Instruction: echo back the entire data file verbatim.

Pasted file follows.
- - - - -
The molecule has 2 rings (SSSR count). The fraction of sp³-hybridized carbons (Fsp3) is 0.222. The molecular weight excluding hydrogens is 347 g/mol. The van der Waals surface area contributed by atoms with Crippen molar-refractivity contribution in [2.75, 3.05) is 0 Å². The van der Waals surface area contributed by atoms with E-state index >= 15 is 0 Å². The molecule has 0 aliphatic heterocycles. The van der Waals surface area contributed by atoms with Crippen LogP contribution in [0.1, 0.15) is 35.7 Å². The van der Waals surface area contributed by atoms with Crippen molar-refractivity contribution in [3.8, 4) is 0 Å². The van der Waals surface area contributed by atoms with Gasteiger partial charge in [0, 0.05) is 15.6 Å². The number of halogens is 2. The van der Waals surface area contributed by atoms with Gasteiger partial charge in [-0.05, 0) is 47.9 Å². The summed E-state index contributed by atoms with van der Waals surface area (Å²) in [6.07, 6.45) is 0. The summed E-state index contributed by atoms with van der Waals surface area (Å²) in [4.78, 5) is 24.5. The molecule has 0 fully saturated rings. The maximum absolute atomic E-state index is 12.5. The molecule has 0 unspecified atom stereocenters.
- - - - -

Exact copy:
The molecule has 2 rings (SSSR count). The fraction of sp³-hybridized carbons (Fsp3) is 0.222. The molecular weight excluding hydrogens is 347 g/mol. The van der Waals surface area contributed by atoms with Crippen molar-refractivity contribution in [2.75, 3.05) is 0 Å². The van der Waals surface area contributed by atoms with E-state index >= 15 is 0 Å². The molecule has 0 aliphatic heterocycles. The van der Waals surface area contributed by atoms with Crippen LogP contribution in [0.1, 0.15) is 35.7 Å². The van der Waals surface area contributed by atoms with Crippen molar-refractivity contribution in [3.8, 4) is 0 Å². The van der Waals surface area contributed by atoms with Gasteiger partial charge in [0, 0.05) is 15.6 Å². The number of halogens is 2. The van der Waals surface area contributed by atoms with Gasteiger partial charge in [-0.05, 0) is 47.9 Å². The summed E-state index contributed by atoms with van der Waals surface area (Å²) in [6.07, 6.45) is 0. The summed E-state index contributed by atoms with van der Waals surface area (Å²) in [4.78, 5) is 24.5. The molecule has 0 fully saturated rings. The maximum absolute atomic E-state index is 12.5. The molecule has 0 unspecified atom stereocenters.